Wheat prices held near one-year highs, boosted by concerns
over Ukraine and the drought-hit US crop, as corn futures staged a late rally,
spurred by less benign weather forecasts and strong export data.
Soft red winter wheat futures for July stood at $7.34 a
bushel in Chicago with 20 minutes of trading left to go, up 2.5% and heading
for what would be the highest finish for a nearest-but-one contract since
February last year.
The performance by the world benchmark wheat was strong
enough to enable the contract to regain a little of its discount against Kansas
City hard red winter wheat for July, which was up 1.7% at $8.36 a bushel.
Hard red winter wheat is the variety at the centre of concerns
over drought damage which only worsened over the weekend, as temperatures
soared in its southern Plains heartland.
to record levels'
"Weather conditions in the southern Plains turned hot with
temperatures reaching over 90 degrees Fahrenheit in many locations, and reports
of temperatures over 100 degrees in south central Kansas," Citigroup's Sterling
"The crop came into this heat already stressed from cold
weather and stressed from an ongoing drought."
Benson Quinn Commodities said: "Temperatures soared to
record levels - high 90s to over 100 Fahrenheit across Kansas on Sunday - over the
drought stressed hard red winter wheat."
The poor condition of the US crop was confirmed in a crop
tour of Kansas, the top US producing state, last week, and is expected to be
underlined by weekly US Department of Agriculture crop progress data due later
"Look for winter wheat conditions to decline in the west," Benson
Quinn Commodities said.
'Increasing stress and
And the prospect of further deterioration rose as weather
models reduced what little rain there was in the forecast for the southern Plains
for this week.
MDA trimmed its outlook for rainfall amounts to at best 1.5
inches, and coverage to 20%.
"Dryness will continue across south western areas," the
weather service said, adding that "current heat is increasing stress and losses
on the wheat".
As an extra boost to prices, the tensions in Ukraine, where
US officials highlighted reduced potential for this year's grains harvests, showed
no signs of easing off.
The spread of violence to Odessa, home to a major grains
exporting port, has only added to investor jitters.
That was a boost to corn
too, with Ukraine a major exporter of the grain.
Indeed, it is a bigger shipper of corn than of wheat,
although the Black Sea region as a whole is strategically key to world wheat
And as an extra boost, the US unveiled strong corn exports
last week, of 1.24m tonnes, above the 1.16m tonnes the week before, and at the
top end of market expectations.
Furthermore, conditions for US corn plantings turned a
little less helpful, with a wetter outlook for later in the week, potentially
"Rain is back in the forecast for second half of this week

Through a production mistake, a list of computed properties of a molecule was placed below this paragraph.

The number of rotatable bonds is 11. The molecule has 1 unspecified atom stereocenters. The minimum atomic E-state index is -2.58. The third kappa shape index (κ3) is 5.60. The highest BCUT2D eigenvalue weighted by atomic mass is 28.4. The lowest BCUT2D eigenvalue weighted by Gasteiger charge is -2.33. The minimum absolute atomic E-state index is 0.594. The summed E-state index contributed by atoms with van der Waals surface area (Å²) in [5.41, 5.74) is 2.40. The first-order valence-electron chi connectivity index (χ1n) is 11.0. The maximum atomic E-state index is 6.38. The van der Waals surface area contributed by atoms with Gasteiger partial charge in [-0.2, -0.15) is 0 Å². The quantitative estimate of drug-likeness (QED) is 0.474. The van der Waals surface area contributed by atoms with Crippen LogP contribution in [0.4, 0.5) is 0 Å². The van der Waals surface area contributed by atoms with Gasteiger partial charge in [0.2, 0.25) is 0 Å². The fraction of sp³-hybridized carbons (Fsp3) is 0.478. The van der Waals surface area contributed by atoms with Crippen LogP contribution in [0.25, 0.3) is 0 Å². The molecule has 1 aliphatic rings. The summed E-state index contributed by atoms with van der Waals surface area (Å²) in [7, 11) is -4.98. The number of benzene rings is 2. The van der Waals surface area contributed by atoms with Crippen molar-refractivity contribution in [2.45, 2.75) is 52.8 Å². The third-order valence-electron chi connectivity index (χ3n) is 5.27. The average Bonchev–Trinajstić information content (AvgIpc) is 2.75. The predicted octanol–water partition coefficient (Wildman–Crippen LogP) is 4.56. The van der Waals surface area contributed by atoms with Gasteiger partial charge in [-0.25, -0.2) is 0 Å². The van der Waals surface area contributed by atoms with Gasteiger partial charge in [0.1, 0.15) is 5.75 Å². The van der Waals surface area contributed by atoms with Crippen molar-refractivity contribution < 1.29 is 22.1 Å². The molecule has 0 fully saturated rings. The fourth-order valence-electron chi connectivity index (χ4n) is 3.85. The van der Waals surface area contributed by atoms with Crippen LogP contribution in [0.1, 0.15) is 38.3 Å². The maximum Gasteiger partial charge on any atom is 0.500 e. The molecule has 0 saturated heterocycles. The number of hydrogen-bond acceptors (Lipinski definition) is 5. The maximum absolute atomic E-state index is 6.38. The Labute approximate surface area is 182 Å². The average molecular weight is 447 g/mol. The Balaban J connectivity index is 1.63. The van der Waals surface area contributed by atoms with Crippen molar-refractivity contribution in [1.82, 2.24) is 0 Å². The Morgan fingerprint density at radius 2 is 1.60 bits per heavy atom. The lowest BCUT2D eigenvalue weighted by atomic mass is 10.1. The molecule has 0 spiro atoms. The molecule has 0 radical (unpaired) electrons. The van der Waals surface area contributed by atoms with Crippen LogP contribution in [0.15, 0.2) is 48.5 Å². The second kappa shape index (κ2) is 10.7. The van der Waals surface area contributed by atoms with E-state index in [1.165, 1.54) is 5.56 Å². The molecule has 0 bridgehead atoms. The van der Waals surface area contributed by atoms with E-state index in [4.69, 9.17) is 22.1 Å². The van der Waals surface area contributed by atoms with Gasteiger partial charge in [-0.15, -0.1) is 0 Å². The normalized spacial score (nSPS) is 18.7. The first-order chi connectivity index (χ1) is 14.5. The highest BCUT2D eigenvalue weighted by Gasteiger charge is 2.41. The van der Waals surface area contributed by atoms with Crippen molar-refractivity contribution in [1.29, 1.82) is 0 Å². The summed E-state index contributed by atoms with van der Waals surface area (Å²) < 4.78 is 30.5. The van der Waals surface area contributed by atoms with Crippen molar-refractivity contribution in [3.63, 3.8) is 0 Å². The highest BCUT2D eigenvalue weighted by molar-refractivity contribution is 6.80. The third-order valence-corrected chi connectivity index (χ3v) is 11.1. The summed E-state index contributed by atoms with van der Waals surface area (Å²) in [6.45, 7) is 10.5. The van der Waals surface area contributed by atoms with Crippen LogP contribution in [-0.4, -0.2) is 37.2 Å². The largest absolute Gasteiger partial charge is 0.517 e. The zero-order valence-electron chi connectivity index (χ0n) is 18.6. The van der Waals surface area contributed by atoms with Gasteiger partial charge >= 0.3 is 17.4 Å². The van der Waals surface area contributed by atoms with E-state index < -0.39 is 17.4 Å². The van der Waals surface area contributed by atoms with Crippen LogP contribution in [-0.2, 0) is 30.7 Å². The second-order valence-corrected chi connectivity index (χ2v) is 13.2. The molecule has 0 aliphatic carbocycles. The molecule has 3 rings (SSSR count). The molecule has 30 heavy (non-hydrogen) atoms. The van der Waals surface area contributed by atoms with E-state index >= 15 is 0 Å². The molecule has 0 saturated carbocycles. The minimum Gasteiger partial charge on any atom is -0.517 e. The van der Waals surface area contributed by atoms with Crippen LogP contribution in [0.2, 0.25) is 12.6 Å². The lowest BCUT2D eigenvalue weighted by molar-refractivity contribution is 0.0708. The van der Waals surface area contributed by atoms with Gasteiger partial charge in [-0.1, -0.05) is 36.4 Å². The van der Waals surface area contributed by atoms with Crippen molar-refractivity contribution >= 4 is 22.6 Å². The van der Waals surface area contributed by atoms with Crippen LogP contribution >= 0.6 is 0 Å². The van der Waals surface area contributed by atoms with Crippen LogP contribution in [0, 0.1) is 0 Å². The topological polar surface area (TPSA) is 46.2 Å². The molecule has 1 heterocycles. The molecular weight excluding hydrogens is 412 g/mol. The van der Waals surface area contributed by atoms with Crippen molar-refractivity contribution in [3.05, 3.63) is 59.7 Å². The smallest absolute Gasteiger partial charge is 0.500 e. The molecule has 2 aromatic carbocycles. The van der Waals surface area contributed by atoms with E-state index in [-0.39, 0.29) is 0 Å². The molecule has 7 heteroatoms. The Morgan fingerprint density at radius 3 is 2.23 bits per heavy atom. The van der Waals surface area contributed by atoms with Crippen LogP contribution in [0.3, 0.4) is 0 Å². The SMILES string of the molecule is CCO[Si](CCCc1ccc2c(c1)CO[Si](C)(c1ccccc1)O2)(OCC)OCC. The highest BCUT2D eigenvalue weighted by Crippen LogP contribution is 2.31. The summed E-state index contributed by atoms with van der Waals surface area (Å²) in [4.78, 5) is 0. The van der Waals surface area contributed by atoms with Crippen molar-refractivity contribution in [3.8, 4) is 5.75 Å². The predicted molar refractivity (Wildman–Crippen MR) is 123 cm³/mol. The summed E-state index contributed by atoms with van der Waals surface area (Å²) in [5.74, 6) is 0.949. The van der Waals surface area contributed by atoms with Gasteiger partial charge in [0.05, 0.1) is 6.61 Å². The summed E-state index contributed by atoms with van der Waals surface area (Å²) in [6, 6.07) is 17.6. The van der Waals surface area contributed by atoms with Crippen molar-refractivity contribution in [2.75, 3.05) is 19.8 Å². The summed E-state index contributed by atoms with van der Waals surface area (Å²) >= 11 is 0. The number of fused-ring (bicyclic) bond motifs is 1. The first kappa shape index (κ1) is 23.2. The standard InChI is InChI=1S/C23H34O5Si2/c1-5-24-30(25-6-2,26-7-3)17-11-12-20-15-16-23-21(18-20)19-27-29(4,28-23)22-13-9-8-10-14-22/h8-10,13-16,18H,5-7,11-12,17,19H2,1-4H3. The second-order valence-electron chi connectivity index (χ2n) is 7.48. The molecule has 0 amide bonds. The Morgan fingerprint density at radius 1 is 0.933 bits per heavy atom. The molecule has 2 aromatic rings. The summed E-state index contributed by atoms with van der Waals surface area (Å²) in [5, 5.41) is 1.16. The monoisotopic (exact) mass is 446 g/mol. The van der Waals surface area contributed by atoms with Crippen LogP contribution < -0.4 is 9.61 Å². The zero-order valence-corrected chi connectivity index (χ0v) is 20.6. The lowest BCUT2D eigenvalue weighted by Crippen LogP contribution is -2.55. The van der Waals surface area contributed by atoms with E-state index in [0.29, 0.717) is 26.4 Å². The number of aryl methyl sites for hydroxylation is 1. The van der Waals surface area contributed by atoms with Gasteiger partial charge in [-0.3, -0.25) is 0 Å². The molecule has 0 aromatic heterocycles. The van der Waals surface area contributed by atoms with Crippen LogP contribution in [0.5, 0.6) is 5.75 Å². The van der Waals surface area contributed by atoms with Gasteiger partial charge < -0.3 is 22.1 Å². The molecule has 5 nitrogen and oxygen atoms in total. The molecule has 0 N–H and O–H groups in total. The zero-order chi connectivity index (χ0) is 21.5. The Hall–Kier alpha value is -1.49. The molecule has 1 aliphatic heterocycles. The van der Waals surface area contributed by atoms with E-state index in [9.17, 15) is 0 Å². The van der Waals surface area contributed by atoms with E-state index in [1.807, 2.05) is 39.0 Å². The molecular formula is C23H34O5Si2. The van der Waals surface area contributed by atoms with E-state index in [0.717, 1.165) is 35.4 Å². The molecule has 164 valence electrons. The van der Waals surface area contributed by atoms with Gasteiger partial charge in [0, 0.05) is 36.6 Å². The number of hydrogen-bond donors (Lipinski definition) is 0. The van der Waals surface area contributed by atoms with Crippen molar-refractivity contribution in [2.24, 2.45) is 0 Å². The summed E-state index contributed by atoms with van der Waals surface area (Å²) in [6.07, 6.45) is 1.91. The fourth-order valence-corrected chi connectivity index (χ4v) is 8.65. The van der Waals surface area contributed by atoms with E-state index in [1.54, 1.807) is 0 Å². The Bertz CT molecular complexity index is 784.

which could stall plantings," CHS Hedging said.
MDA said that "planting will progress well early this week,
but will stall later this week as rains return to much of the region".
Still, there is also a healthy debate as to how much sowings
have already been completed, after what was a pretty open weekend for Midwest
"Planting progress started late last week and is in full
gear throughout the major producing areas," Darrell Holaday at Country Futures said.
According to Doane, "corn planting progress expected to increase
to 35-40% as of May 4, versus a 10-year average of 47%".
CHS said that "planting progress report this afternoon is
expected to show 27-29% planted versus 19% last week and a five-year average of
Benson Quinn Commodities said that "the market is looking
for corn planting as of Sunday at 24-27% complete compared to 12% last year and
near 45% average".
According to Reuters, corn sowing is actually expected by
analysts to be 33% finished.
Whatever, with the markets looking to the future, the strong
progress from 19% finished a week before could not stop corn for July soaring
1.8% to $5.08 ¼ a bushel.
could not maintain early resilience, undermined in part by a steep drop-off in
US exports, at 99,500 tonnes last week, down from more than 250,000 tonnes the
Furthermore, elsewhere in the oilseeds complex, Statistics Canada
estimated Canadian canola
inventories as of the end of March at a record 9.02m tonnes, a touch above
market estimates, and double those a year before.
Canola for July eased 0.5% to Can$477.80 a tonne in late
deals in Winnipeg, while close-relation rapeseed
edged 0.3% lower to E258.50 a tonne in Paris, for November delivery.
Soybeans also faced pressure from an upgrade by Informa
Economics to 87.4m tonnes, from 86.75m tonnes, in its forecast for Brazilian
production of the oilseed, besides from disappointing economic data in China, the
Chicago soybeans for July were 0.4% lower at $14.65 a
'Torrential rains and
Among soft commodities, movement was somewhat dampened by
the close of London markets for a UK holiday.
managed to extend its gains, standing 0.5% higher at 94.74 cents a pound in New
York for July delivery, after the China Cotton Association cut its forecast for
Chinese sowings, and with concerns over US growing conditions too.
"Hot weather in Texas," the top US producing state, "is
continuing to provide support to the market," said Citigroup's Sterling Smith.
Broker Doane flagged "torrential rains and planting delays
across the southern US contrasted by ongoing drought in Texas" as supportive for
"Tight old-crop stocks are supportive to nearby cotton
futures," Doane added.
for July added 1.0% to 205.25 cents a pound in New York, with weather forecasts
remaining a little concerning.
While Somar forecast cooler temperatures over many coffee-growing
areas, rains will be restricted to southern area, and the South East will see "higher
Although there is little hope of much a recovery in this
year's Brazilian coffee crop, hurt by early-2014 drought, there is still much
to play for in terms of 2015 production.